T hen, she said to her children, Rons, we are all undone. I have sinned away your father, and he is gone: he would have had us with him, but I would not go' myself; I also hindered you of life. With that t!:e boys fell into tears, and cried to go alter their father. Oh! said Christiana, that it had been but our lots to go with him, then it had fared well with i:s, beyond what it is like to do now. For though I formerly foolishly imagined concerning the .troubles of your father, that they proceeded of a foolish fancy that he had, or for that he was overrun with melancholy humours; yet now it will not be out of mv mind, but that they sprahu from another cause, to wit, for that the light of life \vas given hivA; by the help of which, as I perceive, he has escaped the snares of death [d). Then they wept all again, and cried out, "On, Wo worth the day !*'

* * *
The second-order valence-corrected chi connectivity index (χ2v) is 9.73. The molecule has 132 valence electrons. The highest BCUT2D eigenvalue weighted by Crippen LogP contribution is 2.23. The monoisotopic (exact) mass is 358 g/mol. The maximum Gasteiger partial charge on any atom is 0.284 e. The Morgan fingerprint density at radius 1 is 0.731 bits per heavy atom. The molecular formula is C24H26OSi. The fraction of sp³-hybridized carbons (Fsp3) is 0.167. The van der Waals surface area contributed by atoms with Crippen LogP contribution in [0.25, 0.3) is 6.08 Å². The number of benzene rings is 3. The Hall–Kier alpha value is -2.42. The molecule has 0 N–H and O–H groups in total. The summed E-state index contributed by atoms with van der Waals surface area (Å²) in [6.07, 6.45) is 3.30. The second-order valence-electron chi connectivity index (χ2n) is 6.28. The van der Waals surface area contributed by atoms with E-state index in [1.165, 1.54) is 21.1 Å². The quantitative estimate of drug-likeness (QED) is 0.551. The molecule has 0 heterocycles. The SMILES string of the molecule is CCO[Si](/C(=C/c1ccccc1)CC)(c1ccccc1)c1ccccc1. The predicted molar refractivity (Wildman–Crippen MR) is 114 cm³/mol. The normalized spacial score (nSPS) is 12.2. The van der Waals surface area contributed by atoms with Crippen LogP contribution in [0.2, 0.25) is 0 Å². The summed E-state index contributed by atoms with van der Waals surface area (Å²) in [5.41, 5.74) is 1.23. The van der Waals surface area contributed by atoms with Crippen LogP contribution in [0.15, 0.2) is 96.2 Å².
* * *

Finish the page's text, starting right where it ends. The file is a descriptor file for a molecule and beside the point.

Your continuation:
The next night Christiana had a dream: and behold, she saw us if a broad parchment was opened before her, in which were recorded the sum of her ways; and the crimes, as she thought, looked very black upon her. Then she cried out aloud in her sleep, "Lord h ive mercy upon me, a sinner (e);" and the little children heard her.
After this, she thought she saw two very il?favoured ones standing by her bedside, and saying', M What shall we do with this woman? for she cries "out for mercy waking and sleeping; if she be "suffered to go on as she begins, we shall lose her "as we have lost her hushand. Wherefore we musr^ "by some way, seek to take her off from the thoughts "of what shall be hereafter, else all the world can"uot help but she will become a pilgrim."